emieltess
emieltess

Wouldn’t it be something like a Exynos 7220 or 7120 with 4× a53 and 2× a57 or even 2x a53 and 1x a57? Atleast that would make much more sense in a smartwatch than fully enabled 7420. Also I don’t think a 300-500mah battery would like a fully enabled 7420.

magmar100
magmar100

Then why not simply use a quad core cortex a53? You do not need the high performance a57 cores in a smartwatch ^^

But why not designing a SoC extra for smartwatches? Like a dual core cortex a53 combined with a extreme power saving single core that runs in standby and when you only look at the time.

I think that would be the best deal for battery usage. Dual Core + Battery Saving Core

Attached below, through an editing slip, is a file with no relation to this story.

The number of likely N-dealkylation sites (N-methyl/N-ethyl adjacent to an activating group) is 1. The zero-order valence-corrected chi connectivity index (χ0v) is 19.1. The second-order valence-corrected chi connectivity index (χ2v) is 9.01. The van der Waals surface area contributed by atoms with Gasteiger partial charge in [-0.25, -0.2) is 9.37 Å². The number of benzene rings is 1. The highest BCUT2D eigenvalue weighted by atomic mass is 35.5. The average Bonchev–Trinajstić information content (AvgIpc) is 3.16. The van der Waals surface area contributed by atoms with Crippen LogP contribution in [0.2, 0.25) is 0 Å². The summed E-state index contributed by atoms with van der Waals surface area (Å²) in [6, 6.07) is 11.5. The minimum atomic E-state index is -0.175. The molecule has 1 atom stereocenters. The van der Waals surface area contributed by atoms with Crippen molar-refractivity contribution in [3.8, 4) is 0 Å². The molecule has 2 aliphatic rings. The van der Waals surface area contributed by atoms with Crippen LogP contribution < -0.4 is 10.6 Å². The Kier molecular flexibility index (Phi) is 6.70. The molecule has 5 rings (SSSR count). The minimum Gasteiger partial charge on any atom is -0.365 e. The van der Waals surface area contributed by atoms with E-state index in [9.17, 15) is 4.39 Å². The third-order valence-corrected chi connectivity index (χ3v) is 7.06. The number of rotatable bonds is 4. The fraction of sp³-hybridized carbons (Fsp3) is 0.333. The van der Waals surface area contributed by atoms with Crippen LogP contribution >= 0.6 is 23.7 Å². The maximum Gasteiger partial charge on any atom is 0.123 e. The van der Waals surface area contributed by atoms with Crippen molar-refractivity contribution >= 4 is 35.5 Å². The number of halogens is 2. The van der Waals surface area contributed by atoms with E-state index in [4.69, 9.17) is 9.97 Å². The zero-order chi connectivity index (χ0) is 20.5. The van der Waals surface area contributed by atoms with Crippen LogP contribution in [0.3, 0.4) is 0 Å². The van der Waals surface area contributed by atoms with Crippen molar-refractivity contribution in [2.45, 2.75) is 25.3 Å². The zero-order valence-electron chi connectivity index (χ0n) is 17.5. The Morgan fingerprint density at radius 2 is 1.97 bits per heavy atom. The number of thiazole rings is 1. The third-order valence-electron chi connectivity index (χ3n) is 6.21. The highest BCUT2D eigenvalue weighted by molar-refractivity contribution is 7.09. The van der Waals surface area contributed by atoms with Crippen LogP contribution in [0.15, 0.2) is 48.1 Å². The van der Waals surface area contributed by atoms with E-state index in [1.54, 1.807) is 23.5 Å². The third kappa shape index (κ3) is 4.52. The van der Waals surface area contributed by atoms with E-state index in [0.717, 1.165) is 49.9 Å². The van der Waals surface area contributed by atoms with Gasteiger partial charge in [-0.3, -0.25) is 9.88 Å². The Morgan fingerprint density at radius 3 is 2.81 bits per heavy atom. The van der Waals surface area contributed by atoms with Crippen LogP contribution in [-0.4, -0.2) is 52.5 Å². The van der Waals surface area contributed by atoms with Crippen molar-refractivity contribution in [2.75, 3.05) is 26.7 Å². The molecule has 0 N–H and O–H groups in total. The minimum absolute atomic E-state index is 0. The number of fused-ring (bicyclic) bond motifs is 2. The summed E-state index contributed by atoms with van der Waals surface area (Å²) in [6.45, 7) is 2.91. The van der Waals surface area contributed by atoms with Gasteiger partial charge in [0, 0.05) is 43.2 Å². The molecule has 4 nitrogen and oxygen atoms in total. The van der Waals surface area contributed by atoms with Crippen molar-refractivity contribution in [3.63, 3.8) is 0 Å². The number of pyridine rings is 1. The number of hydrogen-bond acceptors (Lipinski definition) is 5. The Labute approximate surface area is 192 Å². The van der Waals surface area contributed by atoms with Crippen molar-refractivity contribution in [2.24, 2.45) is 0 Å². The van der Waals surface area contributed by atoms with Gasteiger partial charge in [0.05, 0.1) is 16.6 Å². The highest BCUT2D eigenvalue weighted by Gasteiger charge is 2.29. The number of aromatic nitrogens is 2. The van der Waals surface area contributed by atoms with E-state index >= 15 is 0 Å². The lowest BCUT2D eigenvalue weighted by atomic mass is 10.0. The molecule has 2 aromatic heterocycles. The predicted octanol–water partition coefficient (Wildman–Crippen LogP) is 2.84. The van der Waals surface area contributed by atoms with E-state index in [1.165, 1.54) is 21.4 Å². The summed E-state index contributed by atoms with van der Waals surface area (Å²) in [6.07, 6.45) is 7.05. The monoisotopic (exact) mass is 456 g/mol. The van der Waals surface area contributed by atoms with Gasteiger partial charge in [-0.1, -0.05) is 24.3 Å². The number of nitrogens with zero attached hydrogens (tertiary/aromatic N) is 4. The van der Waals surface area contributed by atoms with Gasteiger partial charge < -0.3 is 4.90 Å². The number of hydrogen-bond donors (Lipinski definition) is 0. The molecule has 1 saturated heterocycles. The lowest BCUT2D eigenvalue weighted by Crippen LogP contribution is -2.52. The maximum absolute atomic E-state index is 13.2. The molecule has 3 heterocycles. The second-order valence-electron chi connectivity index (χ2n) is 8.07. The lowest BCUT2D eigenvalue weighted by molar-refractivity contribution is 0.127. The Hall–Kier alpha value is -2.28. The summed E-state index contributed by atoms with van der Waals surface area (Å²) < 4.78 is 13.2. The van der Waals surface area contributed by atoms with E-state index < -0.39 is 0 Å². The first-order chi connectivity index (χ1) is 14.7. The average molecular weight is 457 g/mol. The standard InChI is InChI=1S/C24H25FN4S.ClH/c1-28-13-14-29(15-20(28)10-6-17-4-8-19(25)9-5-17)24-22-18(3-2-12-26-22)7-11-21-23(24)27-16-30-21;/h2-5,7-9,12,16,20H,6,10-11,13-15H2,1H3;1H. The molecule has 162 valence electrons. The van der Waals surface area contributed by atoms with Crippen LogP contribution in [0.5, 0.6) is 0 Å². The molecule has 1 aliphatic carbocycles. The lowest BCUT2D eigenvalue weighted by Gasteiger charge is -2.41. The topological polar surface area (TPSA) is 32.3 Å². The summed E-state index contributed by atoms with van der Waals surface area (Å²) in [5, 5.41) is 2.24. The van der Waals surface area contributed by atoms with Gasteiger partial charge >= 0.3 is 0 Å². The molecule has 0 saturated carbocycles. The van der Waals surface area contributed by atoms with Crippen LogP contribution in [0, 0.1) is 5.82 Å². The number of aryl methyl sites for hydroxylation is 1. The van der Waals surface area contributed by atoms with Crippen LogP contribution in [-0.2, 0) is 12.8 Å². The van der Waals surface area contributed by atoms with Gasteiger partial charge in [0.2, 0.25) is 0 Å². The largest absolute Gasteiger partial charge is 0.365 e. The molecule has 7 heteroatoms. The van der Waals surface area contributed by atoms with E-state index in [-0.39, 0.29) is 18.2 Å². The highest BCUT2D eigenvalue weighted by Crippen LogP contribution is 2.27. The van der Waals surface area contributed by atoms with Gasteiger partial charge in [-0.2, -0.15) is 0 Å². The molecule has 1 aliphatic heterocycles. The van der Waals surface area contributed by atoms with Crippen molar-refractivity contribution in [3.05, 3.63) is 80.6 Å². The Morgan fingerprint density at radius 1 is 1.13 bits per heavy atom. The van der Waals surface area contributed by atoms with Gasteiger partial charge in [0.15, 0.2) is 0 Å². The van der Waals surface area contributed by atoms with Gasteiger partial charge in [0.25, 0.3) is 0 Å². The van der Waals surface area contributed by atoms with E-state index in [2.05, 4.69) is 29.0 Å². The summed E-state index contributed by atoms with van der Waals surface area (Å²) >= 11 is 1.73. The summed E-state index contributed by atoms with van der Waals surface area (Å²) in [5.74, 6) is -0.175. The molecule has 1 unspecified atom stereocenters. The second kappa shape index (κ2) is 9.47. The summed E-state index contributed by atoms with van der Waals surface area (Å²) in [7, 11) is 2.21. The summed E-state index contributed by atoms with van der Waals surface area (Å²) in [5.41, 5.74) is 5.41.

emieltess
emieltess

An important thing to know is that the a53 core can only perform less complicated tasks, so having atleast a single a57 backing it up is a must for complex calculations.

emieltess
emieltess

… Even if that a57 is running at only 500Mhz it is still more efficient at those complicated calculations than high clocked a53’s

harryisme
harryisme

Certainly seems like overkill, but if Samsung have a stockpile of low yielding SoC’s they can repurpose them by disabling multiple cores and the 14nm FinFet chipset should allow for longer battery life, and with a more powerful modern SoC inside it would perform tasks faster and go back into powersaving mode quicker.

It’s an interesting idea, one I’m unsure will actually happen but it would certainly give reason for the competition to be worried.